George Dobell is a senior correspondent at ESPNcricinfo. He will be covering England's tour of the Caribbean in association with Smile Group Travel, specialists in hosted supporters' packages.
Jimmy Adams has admitted West Indies' selection policy is "not sustainable" and is "not helping our cricket".
Currently, only those players who have made themselves available for Caribbean regional tournaments are considered for West Indies' international sides. However, overseas domestic leagues such as the BBL, the PSL and the IPL - all of which overlap in some way with the Caribbean regional competitions - are proving irresistible to many of the most talented players, leading to a situation in Test and ODI cricket, in particular, where their best players are often deemed ineligible for selection.
But Adams, who was appointed as West Indies' director of cricket about five weeks ago, has confirmed that a review of the policy is underway and intimated that he is keen to adopt a less hard-line approach.
And while the prevailing attitude of West Indies management appears to have been negative towards overseas leagues in recent times, Adams admitted he could see benefits in Caribbean players participating in them, accepting that many of their best had been "battle-hardened" by their experiences.
"The outstanding issue now is player eligibility," Adams told ESPNcricinfo. "I'm encouraged by the fact that most, if not all parties are in agreement that what is in place now is not sustainable and might not be helping our cricket in the short or long term.
"I'm not the only person who is going to be involved in the decision. But I'm certainly of the view that it [the selection policy] needs reviewing. There's a process behind that which means it probably won't happen overnight. The review is ongoing and has started but, if a change of direction is to happen, it won't be overnight as there is a process that backs that up. But it is being reviewed. A lot of stakeholders in our cricket appreciate now that it does have to be looked at.
"I also think that a lot of our international players - the Chris Gayle generation - will have started under Stanford, but will have developed and become battle-hardened in leagues outside the Caribbean. And if I'm waving a magic wand, I'd like to have the standard in the Caribbean where, if they do play overseas that's fine - certainly from a financial point of view - but in terms of developing our own T20 to an international standard, then we want our cricket in the Caribbean to be a lot stronger.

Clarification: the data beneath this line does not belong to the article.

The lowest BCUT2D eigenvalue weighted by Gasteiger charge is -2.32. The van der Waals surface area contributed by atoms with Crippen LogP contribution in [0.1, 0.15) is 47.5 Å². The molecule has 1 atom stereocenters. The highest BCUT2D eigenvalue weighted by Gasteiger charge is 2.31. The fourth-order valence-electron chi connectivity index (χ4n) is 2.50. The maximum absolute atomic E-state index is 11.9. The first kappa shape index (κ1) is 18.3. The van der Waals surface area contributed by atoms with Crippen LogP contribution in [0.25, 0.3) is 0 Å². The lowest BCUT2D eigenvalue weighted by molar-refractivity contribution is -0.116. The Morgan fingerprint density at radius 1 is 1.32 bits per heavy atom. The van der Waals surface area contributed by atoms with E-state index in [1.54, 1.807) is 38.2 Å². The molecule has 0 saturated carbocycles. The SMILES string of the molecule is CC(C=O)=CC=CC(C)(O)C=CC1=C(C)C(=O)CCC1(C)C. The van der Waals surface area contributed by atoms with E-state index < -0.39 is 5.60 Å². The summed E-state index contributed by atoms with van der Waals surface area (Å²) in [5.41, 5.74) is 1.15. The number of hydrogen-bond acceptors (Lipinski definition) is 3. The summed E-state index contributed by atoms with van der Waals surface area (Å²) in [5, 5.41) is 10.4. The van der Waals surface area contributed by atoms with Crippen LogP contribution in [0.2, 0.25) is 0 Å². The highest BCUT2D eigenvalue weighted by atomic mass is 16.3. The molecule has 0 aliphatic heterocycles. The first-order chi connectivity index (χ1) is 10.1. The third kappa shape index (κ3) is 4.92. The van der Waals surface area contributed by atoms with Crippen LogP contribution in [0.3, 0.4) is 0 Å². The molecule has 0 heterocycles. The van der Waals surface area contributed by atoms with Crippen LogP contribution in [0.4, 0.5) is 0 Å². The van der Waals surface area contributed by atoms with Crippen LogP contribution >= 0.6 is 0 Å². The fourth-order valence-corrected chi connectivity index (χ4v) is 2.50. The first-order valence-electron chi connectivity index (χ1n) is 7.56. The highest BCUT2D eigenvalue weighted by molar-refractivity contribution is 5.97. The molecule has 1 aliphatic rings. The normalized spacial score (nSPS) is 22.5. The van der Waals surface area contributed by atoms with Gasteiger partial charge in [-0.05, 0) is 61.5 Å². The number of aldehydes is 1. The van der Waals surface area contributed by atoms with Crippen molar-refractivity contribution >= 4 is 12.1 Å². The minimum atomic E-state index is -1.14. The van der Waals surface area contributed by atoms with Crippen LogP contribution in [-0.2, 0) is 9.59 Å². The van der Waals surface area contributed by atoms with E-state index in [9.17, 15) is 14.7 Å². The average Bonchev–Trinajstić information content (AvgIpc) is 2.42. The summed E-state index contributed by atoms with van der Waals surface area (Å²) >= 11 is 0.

"I'd like to have the best players available. I'm not going to stick my neck on the block. It's a selection panel decision as to who the best players are but, ideally, you always want the best players available for selection."
Adams knows that he has quite a challenge in front of him in his new role. As if improving results is not tough enough - West Indies did not qualify for this year's ICC Champions Trophy and currently sit eighth in the Test rankings - he has entered into an environment so toxic it has sometimes seemed UN peacekeepers would be more appropriate than cricket administrators.
But while he accepts he inherits a tough situation - "I may not live to see the promised land" he says at one stage - he is also optimistic that, if the sense of frustration that exists in the Caribbean over the decline in their cricket can be unified, progress can be made.
"I'm pretty realistic about where we're at," he said. "Our standards aren't good enough across the board and it's reflected in the cricket that we play.
"But we have the raw materials; we have good young players. What we need is a system that can take this raw talent and convert it into an international product that's world class. We have the potential to achieve a lot more if we can get people singing off the same hymn book going forwards.
"We do have one thing in common across the board: everyone wants to see stronger cricket.
"I sense more and more that more stakeholders appreciate that and are getting to the point where maybe, as an entity, we all need to be more willing to give a little bit to make that happen. I think that has to happen. I don't think everybody can keep holding onto their territories for much longer given where we are. I want to encourage that. I want to be an agent for that change to happen."